This year’s Charter Day marked the 325th anniversary of the founding of The College of William & Mary by William III and Mary II, the first and (to date) only joint-monarchs in British history. An exhibition in the lobby at Swem Library brings the focus to William and Mary – the people, not the university.
In my everlasting search for materials relating to African Americans in Special Collections, I was pointed to the 1921 edition of the Colonial Echo. Within its worn cover, there is a single page spread entitled “The Dark Side of College Life.” These are the only words. The rest of the page is filled with several black and white photographs of exactly what one might expect – black employees of the College. Their identities are unknown as the editors of the Colonial Echo did not choose to include the individuals’ names. It seemed to me that this ‘exploration’ of this so-called dark side was a little lacking.
On the night of Sunday October 16, 1859, twenty-three men emerged from the woods surrounding the town of Harpers Ferry, which sits at the confluence of the Potomac and Shenandoah Rivers in present-day West Virginia. Armed with rifles and pikes, their mission was to successfully secure the large cache of weapons kept in the town’s armory and expel the U.S. military from the area. Led by the radical abolitionist John Brown, their overarching goal was to end slavery in the South by force, arming liberated enslaved people in Virginia with rifles and arms from the armory so that they could rise up against the white planter class.
There’s nothing like browsing through hundreds of Christmas books right after Halloween to get you in the holiday spirit. Even better is spending hours searching through every box for cookie cutters that were listed under the wrong number. Jokes aside, it was an endless pleasure to pour over colorful illustrations of Santa Claus and pick the perfect pages to display for the campus community. Every year, Special Collections puts together an exhibit of books from the Nancy H. Marshall A Visit from St. Nicholas Collection of books. Coming up with a unique theme for this yearly “‘Twas the Night Before Christmas” exhibit was the toughest part until I considered what college students think about most during Finals Week (or at least what I did in college): cookies. I doubt many of you have tasted sugarplums, but the sentiment still holds. I even found the version of The Night Before Christmas that I read as a child. There’s certainly nothing better than a project that involves nostalgia and cookies.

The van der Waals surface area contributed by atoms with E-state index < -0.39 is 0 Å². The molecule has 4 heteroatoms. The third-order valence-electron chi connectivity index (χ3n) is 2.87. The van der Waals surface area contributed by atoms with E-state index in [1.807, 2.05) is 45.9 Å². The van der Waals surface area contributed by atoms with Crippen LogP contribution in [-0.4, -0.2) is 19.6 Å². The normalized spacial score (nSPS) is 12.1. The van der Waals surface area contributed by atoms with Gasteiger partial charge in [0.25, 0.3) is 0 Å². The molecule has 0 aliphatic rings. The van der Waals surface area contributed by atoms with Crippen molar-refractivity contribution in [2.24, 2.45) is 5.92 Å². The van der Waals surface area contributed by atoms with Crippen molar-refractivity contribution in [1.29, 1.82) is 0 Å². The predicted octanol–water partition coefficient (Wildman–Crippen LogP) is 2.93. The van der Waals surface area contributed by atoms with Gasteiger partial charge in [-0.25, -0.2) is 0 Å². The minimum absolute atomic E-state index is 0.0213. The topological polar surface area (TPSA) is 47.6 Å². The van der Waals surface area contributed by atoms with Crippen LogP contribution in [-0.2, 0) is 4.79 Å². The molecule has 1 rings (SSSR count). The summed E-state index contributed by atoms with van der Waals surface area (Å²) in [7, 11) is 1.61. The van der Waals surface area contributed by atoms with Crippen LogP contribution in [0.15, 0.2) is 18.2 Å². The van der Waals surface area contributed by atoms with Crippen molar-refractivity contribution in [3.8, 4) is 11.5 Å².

Down in the belly of Special Collections sits a mysterious blue velvet box. Its contents are simultaneously mundane and bizarre, important for the study of language in Spain, and remarkably unremarkable. The box bears the inscription Matxin de Zalbaren Gutuna, La Carta de Machin de Zalba, 1416. What is it? Why do we have it? What makes it both special and ordinary?